High-frequency oscillations: What is normal and what is not?
Article first published online: 4 DEC 2008
Wiley Periodicals, Inc. © 2008 International League Against Epilepsy
Volume 50, Issue 4, pages 598–604, April 2009
How to Cite
Engel Jr, J., Bragin, A., Staba, R. and Mody, I. (2009), High-frequency oscillations: What is normal and what is not?. Epilepsia, 50: 598–604. doi: 10.1111/j.1528-1167.2008.01917.x
- Issue published online: 3 APR 2009
- Article first published online: 4 DEC 2008
- Accepted September 18, 2008; Early View publication December 4, 2008.
- High-frequency oscillations;
- Fast ripples;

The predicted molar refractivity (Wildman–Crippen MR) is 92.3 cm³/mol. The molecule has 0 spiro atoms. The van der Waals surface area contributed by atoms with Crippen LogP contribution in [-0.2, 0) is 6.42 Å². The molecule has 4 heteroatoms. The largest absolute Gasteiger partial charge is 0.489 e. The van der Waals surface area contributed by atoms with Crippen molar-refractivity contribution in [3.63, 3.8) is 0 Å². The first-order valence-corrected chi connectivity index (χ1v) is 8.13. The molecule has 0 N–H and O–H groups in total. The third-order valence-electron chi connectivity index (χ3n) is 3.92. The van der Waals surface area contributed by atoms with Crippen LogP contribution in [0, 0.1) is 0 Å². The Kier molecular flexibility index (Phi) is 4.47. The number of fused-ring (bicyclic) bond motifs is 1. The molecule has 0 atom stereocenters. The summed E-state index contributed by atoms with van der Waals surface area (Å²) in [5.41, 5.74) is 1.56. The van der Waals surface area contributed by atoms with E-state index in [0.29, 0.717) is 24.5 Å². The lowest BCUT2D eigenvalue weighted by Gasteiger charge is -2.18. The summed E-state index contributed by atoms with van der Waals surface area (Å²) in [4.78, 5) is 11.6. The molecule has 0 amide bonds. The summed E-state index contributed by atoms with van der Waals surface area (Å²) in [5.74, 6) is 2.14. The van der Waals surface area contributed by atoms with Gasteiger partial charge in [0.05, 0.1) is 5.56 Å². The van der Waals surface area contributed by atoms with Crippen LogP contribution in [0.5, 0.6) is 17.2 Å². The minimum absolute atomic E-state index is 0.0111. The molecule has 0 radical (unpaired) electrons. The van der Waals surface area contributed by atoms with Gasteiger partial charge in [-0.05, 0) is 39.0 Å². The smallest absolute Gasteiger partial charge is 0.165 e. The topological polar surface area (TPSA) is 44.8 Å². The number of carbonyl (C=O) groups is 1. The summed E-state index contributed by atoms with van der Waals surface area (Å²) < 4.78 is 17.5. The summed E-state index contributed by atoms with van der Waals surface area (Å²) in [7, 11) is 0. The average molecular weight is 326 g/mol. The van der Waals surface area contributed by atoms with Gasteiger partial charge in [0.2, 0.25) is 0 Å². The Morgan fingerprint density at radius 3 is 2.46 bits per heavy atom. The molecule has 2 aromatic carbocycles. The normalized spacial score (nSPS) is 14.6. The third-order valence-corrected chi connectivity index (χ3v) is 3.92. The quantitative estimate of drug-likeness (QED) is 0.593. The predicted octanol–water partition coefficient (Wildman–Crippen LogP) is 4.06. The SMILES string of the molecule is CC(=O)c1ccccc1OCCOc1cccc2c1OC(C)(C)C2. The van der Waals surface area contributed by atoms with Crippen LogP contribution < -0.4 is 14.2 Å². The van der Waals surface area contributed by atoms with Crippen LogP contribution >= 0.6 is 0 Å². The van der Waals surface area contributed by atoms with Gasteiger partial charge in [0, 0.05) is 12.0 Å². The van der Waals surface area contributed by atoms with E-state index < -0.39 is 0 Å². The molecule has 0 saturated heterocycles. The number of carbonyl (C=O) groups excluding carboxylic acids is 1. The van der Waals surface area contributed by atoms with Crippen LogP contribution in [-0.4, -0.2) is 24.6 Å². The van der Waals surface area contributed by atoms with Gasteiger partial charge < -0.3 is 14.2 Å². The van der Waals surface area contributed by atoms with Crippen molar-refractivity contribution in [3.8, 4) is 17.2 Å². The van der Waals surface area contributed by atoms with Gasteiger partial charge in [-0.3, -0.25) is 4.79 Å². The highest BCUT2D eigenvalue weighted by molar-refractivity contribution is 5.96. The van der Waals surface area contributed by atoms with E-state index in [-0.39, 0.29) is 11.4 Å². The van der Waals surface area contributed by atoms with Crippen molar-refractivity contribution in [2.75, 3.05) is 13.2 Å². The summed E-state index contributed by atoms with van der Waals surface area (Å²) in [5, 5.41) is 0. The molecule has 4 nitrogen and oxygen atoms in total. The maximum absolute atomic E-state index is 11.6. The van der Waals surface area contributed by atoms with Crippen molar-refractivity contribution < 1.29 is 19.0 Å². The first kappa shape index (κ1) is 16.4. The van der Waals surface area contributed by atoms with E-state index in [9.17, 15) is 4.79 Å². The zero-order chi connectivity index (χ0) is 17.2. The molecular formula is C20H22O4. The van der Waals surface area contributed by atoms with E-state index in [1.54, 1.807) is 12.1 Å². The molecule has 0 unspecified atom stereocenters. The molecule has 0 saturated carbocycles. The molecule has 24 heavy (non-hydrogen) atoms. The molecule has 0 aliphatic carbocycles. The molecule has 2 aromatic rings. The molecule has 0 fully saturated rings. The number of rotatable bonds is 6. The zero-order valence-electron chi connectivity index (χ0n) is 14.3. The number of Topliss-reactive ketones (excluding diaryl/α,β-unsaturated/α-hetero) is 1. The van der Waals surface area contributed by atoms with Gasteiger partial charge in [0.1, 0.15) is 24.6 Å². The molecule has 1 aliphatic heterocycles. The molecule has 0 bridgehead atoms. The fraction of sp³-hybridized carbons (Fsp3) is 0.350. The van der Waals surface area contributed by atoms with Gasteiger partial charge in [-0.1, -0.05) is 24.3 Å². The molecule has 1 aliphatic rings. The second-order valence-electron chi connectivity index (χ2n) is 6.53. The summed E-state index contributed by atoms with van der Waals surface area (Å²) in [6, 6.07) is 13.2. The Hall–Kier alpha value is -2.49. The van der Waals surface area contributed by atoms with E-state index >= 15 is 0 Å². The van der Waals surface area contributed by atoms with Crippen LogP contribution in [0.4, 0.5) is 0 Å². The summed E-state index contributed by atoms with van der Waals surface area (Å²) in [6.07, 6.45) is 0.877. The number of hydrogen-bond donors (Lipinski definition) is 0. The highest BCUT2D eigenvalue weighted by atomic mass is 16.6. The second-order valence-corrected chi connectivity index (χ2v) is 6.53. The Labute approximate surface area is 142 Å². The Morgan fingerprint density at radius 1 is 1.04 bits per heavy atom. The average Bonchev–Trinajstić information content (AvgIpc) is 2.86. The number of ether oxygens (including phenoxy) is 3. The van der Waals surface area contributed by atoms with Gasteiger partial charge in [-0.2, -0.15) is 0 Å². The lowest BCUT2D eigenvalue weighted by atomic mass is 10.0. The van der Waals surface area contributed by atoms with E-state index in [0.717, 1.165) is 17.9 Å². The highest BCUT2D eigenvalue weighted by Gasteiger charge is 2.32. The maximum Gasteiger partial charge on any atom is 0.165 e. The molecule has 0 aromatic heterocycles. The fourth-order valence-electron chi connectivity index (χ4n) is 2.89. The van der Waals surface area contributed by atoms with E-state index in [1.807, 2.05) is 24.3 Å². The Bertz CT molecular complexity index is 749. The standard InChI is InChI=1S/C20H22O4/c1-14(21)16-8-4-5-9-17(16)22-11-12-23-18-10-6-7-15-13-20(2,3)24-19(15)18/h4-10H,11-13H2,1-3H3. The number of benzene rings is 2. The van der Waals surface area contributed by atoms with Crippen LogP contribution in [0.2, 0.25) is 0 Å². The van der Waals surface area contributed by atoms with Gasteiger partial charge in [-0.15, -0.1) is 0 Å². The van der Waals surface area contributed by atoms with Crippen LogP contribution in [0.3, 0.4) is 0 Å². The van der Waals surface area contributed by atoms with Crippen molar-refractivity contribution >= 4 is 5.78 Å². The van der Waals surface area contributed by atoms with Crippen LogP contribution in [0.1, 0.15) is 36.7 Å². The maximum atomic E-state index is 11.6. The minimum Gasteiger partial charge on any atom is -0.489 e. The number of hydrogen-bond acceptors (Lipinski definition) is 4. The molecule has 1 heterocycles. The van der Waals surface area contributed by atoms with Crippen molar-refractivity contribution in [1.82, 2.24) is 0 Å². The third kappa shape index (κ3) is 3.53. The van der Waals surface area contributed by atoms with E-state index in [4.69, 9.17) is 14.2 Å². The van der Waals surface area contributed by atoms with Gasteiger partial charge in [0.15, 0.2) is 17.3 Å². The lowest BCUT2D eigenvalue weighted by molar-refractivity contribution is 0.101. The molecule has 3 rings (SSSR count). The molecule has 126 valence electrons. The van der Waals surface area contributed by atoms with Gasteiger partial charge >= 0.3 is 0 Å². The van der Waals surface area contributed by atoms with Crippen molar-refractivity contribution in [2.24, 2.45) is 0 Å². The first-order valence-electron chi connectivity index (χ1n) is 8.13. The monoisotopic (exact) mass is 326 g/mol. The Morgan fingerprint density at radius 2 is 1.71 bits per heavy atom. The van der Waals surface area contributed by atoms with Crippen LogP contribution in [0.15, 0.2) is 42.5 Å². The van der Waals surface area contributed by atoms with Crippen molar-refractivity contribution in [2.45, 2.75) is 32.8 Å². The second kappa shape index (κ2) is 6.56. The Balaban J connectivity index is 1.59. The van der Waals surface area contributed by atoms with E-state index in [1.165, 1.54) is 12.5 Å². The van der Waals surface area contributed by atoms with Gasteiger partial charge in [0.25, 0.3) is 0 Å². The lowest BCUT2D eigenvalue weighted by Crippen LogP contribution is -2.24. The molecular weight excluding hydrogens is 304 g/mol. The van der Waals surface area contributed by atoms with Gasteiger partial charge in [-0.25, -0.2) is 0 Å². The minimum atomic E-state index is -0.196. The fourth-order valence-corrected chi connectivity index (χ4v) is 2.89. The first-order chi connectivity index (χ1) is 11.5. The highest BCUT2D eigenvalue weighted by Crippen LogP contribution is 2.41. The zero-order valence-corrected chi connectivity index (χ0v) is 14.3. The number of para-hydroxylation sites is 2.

High-frequency oscillations (HFOs) in the 80–200 Hz range can be recorded from normal hippocampus and parahippocampal structures of humans and animals. They are believed to reflect inhibitory field potentials, which facilitate information transfer by synchronizing neuronal activity over long distances. HFOs in the range of 250–600 Hz (fast ripples, FRs) are pathologic and are readily recorded from hippocampus and parahippocampal structures of patients with mesial temporal lobe epilepsy, as well as rodent models of this disorder. These oscillations, and similar HFOs recorded from neocortex of patients, appear to identify brain tissue capable of spontaneous ictogenesis and are believed to reflect the neuronal substrates of epileptogenesis and epileptogenicity. The distinction between normal and pathologic HFOs (pHFOs), however, cannot be made on the basis of frequency alone, as oscillations in the FR frequency range can be recorded from some areas of normal neocortex, whereas oscillations in the ripple frequency range are present in epileptic dentate gyrus where normal ripples never occur and, therefore, appear to be pathologic. The suggestion that FRs may be harmonics of normal ripples is unlikely, because of their spatially distinct generators, and evidence that FRs reflect synchronized firing of abnormally bursting neurons rather than inhibitory field potentials. These synchronous population spikes, however, can fire at ripple frequencies, and their harmonics appear to give rise to FRs. Investigations into the fundamental neuronal processes responsible for pHFOs could provide insights into basic mechanisms of epilepsy. The potential for pHFOs to act as biomarkers for epileptogenesis and epileptogenicity is also discussed.